Jennifer Kimball, a Boston-based folk singer, traded verses and harmonized beautifully with Kaplansky throughout the evening. But her most intense moments were during a song she had written about her recently departed grandfather who, at the age of 97, was ready to die. Accompanying herself on a ukulele with a solemn drone, Kimball reached inside and drew from the deepest of her experiences - her tender voice caressing her grandfather, understanding his departure and yet holding on.

Regarded by many to be the founder of the modern banjo, Tony Trischka is a jaw-dropping player with incredible technique and a rich vocabulary of jazz, bluegrass, and other genres. But it's Trischka's expressiveness and subtle touch that helped create an ensemble who's total effect was greater than the sum of its (considerable) individuals. Tony did get a chance to pick up a storm on the Appalachian tune "June Apple". John McGann (guitar and mandolin) and Jim Whitney (bass) kept the engines running in the boiler room and fueled the band throughout the evening, surfacing for an occasional solo.

"June Apple" was one of the tunes that left many mandolin players in the audience ready to run home and bash their instruments against their heads. Andy Statman, a deeply religious Jew, is well known for his clarinet work in klezmer and Chassidic music. He is also a brilliant mandolin player. Statman burst into fast, angular mandolin solos, leaving texture playing to the capable hands of his fellow musicians. The crowd went wild. Leaning hard into the tiny wooden instrument, he shed all constraints of form, tempo, and meter. Statman always referred to the essence of the music but traveled deep into space, not unlike Ornette Coleman, only to return in time to join his (relieved) friends on stage.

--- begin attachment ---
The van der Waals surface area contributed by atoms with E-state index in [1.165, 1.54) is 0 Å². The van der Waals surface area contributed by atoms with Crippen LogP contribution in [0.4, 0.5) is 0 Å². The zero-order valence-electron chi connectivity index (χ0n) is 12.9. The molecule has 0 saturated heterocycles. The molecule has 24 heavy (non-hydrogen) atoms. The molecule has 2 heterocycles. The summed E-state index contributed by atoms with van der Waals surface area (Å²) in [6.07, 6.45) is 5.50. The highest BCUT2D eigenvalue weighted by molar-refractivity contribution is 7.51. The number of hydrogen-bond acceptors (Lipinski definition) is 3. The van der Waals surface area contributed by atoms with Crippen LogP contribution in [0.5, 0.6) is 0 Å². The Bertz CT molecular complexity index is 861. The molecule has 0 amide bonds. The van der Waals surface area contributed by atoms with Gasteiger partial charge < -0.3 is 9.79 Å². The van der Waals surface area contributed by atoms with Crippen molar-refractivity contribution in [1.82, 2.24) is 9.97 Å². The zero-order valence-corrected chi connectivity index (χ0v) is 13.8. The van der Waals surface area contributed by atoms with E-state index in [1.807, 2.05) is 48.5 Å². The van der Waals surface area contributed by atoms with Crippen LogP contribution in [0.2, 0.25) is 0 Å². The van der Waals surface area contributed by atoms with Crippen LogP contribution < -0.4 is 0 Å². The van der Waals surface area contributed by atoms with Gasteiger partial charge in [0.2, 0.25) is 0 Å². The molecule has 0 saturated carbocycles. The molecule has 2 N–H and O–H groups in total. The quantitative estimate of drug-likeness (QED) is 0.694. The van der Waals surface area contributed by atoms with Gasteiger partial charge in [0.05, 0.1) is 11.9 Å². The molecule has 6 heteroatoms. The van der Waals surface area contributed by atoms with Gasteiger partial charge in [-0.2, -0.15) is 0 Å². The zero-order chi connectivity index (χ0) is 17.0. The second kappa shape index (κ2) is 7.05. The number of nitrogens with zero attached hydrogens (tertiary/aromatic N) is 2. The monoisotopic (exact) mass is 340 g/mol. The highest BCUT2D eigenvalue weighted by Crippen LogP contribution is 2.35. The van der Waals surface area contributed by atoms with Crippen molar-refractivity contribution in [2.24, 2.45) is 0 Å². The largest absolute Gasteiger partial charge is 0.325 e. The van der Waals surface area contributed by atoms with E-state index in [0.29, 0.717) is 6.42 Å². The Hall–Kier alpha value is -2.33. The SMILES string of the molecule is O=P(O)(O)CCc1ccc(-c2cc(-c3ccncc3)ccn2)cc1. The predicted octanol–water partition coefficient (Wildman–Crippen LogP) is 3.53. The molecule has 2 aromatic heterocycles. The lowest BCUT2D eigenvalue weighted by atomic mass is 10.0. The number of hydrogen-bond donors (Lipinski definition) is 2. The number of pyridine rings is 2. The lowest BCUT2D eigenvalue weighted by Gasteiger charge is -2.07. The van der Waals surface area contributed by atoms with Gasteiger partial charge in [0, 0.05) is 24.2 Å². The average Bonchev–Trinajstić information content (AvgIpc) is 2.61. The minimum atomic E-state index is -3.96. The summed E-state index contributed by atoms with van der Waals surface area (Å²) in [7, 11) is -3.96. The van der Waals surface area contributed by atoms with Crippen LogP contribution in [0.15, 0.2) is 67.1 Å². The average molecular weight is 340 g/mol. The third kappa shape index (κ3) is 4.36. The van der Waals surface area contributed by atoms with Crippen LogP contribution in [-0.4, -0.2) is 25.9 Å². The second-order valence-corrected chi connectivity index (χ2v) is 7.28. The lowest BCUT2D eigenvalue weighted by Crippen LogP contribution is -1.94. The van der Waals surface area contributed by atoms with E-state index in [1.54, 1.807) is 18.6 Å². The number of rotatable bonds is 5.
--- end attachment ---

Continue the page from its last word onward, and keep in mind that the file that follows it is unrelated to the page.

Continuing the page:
No less amazing than Statman's performance, was the revelation (I found that out during a later conversation) that the band had rehearsed a total of one hour prior to the concert. Glaser knew, based on everyone's schedule, that it would be impossible to have the music in a finished state by the time of the gig. "I thought we would have to get a gig in order to get the music together on any level," says Glaser. "There were no charts written out. The girls wrote down the words and there were a couple of chords jotted down. But Andy is into keeping things fluid and spontaneous so things can go in a variety of ways". Glaser did an admirable job at keeping the program moving on stage but ultimately the music took on a life of it's own.

Still, there is nothing incidental about the Wayfaring Strangers. "This band is very much about the individuals," says Glaser. "It's not just an arbitrary attempt to throw together certain musicians. I've played with all these musicians and I felt a commonality between them". "There is some commonality between these ethnic styles of music too," continues Glaser. "Commonality on a musical level related to groove, improvisation, and emotional investment in the music". This project is not so much a case of self-conscious eclecticism, as a natural reflection of being a musician in multi-cultural urban America.

The Wayfaring Strangers will be appearing again at the Bottom Line in New York City on October 30th. Beyond that there will be some concerts in the spring and possibly a CD ..... don't miss them!

by Avi Ziv